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Collated responses from health sector organisations to the King’s Speech

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Health charities and royal colleges have welcomed the initiative to ban tobacco, strongly criticised not including reforms of the mental health act, and a mixed response to long term plans for the NHS workforce.

Extract from the King’s speech to both houses of parliament on 7th November 2023:

Working with NHS England, my Government will deliver its plans to cut waiting lists and transform the long-term workforce of the National Health Service. This will include delivering on the NHS workforce plan, the first long-term plan to train the doctors and nurses the country needs, and minimum service levels to prevent strikes from undermining patient safety.  Record levels of investment are expanding and transforming mental health services to ensure more people can access the support they need.  My Government will introduce legislation to create a smokefree generation by restricting the sale of tobacco so that children currently aged fourteen or younger can never be sold cigarettes, and restricting the sale and marketing of e-cigarettes to children.

The full speech is transcribed and available to watch on the government website: The King's Speech 2023

Here we have compiled some of the key responses to the King’s speech to parliament this week. Please follow the links to read the full responses.

Royal College of Psychiatrists: King’s Speech ‘disappointing’ – with absence of long-term decisions on mental health for future generations

In response to today's King's Speech, President of the Royal College of Psychiatrists, Dr Lade Smith CBE said: “His Majesty spoke of 'long-term decisions for future generations'. However, it was disappointing to see there was no inclusion of new and long-term investment in mental healthcare to meet the expanding need and demand. As feared, reform of the Mental Health Act was not included in the King’s speech – which means it will not be achieved before the next General Election, despite being promised by this Government in its last manifesto. We have seen no action from Government to tackle the underlying causes of rising detentions under the Mental Health Act. These continue to rise at an unacceptable rate, with people from Black and racialised communities facing hugely disproportionate rates of detention.”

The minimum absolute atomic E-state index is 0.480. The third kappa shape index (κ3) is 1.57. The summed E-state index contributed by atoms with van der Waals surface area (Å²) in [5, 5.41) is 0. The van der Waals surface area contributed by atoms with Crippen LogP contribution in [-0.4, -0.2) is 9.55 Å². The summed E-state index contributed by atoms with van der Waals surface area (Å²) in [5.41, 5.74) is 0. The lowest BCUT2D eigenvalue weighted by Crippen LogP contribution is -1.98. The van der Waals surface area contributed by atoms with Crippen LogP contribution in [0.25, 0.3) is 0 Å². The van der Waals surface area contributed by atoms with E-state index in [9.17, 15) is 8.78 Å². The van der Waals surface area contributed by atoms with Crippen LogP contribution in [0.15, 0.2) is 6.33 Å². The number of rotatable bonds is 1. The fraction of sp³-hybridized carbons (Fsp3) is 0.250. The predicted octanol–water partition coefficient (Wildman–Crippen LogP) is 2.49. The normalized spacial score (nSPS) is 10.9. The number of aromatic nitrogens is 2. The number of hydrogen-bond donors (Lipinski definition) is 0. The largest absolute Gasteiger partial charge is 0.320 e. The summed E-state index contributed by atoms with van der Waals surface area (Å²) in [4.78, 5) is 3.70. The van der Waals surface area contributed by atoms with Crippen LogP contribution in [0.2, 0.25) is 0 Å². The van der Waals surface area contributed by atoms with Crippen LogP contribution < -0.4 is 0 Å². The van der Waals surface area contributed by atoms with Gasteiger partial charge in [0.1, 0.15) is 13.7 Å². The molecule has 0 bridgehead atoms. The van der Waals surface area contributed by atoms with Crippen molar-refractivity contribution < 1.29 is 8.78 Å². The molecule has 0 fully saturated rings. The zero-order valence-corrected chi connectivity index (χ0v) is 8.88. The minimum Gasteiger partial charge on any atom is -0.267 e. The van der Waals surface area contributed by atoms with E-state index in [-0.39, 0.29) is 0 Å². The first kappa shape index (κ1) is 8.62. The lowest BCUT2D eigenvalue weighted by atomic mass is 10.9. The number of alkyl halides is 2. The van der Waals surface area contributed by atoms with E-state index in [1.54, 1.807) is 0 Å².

Royal College of General Practitioners: ‘Notable omissions in Kings Speech’, says RCGP

Professor Kamila Hawthorne, Chair of the Royal College of GPs, responds to the King’s Speech on 7 November. Professor Hawthorne said: “An aspiration for a smoking-free society is one that all healthcare professionals, having seen the devastating consequences smoking can have on their patients' health, should be able to get behind. It is much easier to never have started smoking, than trying to stop once a habit has formed, so we are pleased to see steps towards a phased smoking ban outlined in today’s State Opening of Parliament.